For a few months, another Asian name – Ashraf Ghani, chancellor of Kabul University and former finance minister of Afghanistan – has been among those contemplated as a possible candidate, but with little discussion in the media or among many close observers. However, with the list of Asian candidates growing daily it seems, he may find himself being discussed as one of several “sleeper candidates” yet to announce.

One report from March cites an official of Kabul University suggesting that Ghani had been “told informally by the UN secretary-general’s office that he is a contender to succeed Annan.” In all likelihood, such a comment (if it were made at all!) was simply reflecting media reports and speculation. 

Scandavanian blogger Draco considers Ghani “the best looking” of the Asian nominees out there, pointing out Ghani’s grasp of development and security issues as key to his possible selection.

Understanding the challenge of the convergence of security and development will be essential for any coming UN Secretary General. Without knowledge of both development and security in practice (and, as Ghani has, also preferrably in theory) there is less of a chance that the UNSG will succeed. The next UNSG will have to deal with development as much as geopolitics — and the other way around. Since most stakeholders seem to focus on either side of the coin diplomatic skills and a sense of urgency for either agenda, and their converging trend, is utterly important.

Ghani, if he could secure a nomination, would be one more on the list of nominees and possible nominees from Sri Lanka, Thailand, South Korea, India, Pakistan, Bangladesh, Singapore and Malaysia (whew!). Whether Ghani, a celebrity at the World Bank and lauded for his economic leadership in post-Taliban Afghanistan, can secure a nomination from the Afghan government from which he was reportedly oustered for political reasons, remains to be seen.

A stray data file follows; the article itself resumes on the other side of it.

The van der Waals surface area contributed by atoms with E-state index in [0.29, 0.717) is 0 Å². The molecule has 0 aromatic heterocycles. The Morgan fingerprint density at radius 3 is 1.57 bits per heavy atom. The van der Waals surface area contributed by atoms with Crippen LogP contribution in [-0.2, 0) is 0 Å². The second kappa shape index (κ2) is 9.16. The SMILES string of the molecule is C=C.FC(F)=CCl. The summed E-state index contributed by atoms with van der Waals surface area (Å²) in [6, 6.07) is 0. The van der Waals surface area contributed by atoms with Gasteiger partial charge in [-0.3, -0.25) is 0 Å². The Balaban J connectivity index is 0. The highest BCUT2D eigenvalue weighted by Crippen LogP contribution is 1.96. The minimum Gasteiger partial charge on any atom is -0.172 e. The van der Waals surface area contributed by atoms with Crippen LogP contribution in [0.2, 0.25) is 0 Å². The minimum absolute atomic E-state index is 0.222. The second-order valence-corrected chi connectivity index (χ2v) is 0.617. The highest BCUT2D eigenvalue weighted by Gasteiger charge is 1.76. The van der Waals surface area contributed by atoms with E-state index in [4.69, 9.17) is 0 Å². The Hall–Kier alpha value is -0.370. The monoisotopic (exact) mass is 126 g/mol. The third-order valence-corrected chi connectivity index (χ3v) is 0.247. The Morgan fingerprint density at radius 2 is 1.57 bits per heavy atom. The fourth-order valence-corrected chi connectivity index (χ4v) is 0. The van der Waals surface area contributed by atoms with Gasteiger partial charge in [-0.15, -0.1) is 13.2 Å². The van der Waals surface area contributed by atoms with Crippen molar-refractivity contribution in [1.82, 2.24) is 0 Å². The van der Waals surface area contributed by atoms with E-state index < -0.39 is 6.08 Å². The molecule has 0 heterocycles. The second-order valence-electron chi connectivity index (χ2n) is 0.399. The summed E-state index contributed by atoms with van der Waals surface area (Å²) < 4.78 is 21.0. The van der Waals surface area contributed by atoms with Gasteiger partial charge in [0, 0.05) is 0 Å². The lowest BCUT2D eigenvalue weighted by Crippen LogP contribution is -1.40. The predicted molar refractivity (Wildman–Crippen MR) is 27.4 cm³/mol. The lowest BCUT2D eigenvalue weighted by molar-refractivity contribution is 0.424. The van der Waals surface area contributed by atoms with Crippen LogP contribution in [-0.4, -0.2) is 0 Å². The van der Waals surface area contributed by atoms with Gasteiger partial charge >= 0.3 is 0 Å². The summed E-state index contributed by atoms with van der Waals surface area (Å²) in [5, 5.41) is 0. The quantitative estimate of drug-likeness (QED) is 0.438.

Into the Light

Monday, July 3rd, 2006

The race for UNSG has begun to seep further out into public view in the past week. The news magazine Newsweek belatedly realized the campaign was on last week with an article subtitled “The race to succeed Kofi Annan has begun.” The progressive magazine Mother Jones‘ MoJoBlog tried to catch its readers up to speed, noting for its readers that “the battle to replace him has been raging for months.”

Perhaps the candidates’ recent public appearances finally attracted attention beyond the usual observers. Ban Ki Moon spoke before the Council on Foreign Relations at the end of May about the need for accountability in the UN system. Just two weeks ago, Jayantha Dhanapala spoke before International Peace Academy about the importance of multilaterialism. Both engagements clearly were intended as campaign speechs, and represented a shift in how willing candidates for the top post are approaching the otherwise secretive and politicized selection process.

The three declared candidates, Ban, Dhanapala and Sathirathai, are already making public appearances around the world—effectively campaigning. This has led some U.N. watchers to believe the Security Council’s power has already waned. “They’ll have to be more accountable for their decision because the public knows about [the candidates],” says Ayca Ariyoruk of the United Nations Association of the United States.

A friend at the Canadian mission pointed out how Dhanapala and Ban’s public appearances are implementing, if informally, a key Canadian proposal to open up the selection to greater transparency. The proposal, one of five reforms promoted by the Canadian government, calls for forums which would allow governments an opportunity to meet and learn more about the candidates and their views, more or less a “screening process,” currently absent from the selection process. But, in his view, these candidate-led appearances will demonstrate a level of utility and credibility that will encourage them to be formally incorporated into the selection process the next time around.